François Hartog, Regimes of Historicity: Presentism and Experiences of Time, trans. by Saskia Brown (New York: Columbia University Press, 2015).
 A culture of instantaneity that I am bound up in, too (why is blogging so popular, if not for its immediacy, its unmediated dissemination of ideas?)
 On retrospective justice, see Berber Bevernage, History, Memory, and State-Sponsored Violence: Time and Justice (London and New York: Routledge, 2012).
 As allegations were made against Ted Heath in the summer of last year, an article in one broadsheet explained: ‘So what should we read into new police investigations [into Heath]? Probably not too much at this stage. As we know now, historically the police failed to take this type of allegation seriously and ignored or possibly covered up child abuse claims made against prominent individuals such as Cyril Smith and Jimmy Savile.’ The italics are my own. See Oliver Wright, ‘The Allegations Multiply, But Why Now? And Where Did They All Come From?’, The Independent, 5 August 2015, p. 5.
 On recent histories that engage with affect, fantasy and distance, see Joan Wallach Scott, The Fantasy of Feminist History (Durham, NC: Duke University Press, 2011).; Laura Doan, Disturbing Practices: History, Sexuality, and Women’s Experiences of Modern War (Chicago: Chicago University Press, 2013).; Eelco Runia, ‘Presence’, History and Theory, vol. 45, no. 1 (2006), pp. 1-29.; and Mark Salber Phillips, ‘Distance and Historical Representation’, History Workshop Journal, iss. 57 (2004), pp. 123-141.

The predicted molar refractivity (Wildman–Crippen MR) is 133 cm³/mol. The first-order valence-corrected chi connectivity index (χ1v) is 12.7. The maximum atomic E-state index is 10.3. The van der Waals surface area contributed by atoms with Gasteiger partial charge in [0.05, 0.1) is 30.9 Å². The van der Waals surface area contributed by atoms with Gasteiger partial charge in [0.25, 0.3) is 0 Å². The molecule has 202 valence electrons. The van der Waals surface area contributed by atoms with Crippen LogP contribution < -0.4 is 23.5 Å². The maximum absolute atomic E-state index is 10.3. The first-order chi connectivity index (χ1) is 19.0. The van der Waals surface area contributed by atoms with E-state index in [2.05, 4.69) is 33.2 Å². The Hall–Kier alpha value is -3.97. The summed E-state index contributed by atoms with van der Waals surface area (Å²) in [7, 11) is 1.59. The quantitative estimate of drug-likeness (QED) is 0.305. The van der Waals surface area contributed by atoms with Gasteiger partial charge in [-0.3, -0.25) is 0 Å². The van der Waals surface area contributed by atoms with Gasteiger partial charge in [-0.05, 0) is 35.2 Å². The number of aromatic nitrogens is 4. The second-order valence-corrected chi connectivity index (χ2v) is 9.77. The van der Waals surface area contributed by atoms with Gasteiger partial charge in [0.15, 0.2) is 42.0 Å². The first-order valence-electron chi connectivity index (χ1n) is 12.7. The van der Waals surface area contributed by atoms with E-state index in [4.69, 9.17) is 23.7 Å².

On this, see Barbara Taylor, ‘Historical Subjectivity’ in Sally Alexander and Barbara Taylor (eds), History and Psyche: Culture, Psychoanalysis, and the Past (Basingstoke, Hampshire: Palgrave Macmillan, 2013), pp. 195-210.
 To be clear, Reiff does not advocate this position, nor come close to it. My point is that, in less sympathetic hands, this is where an argument like his could lead.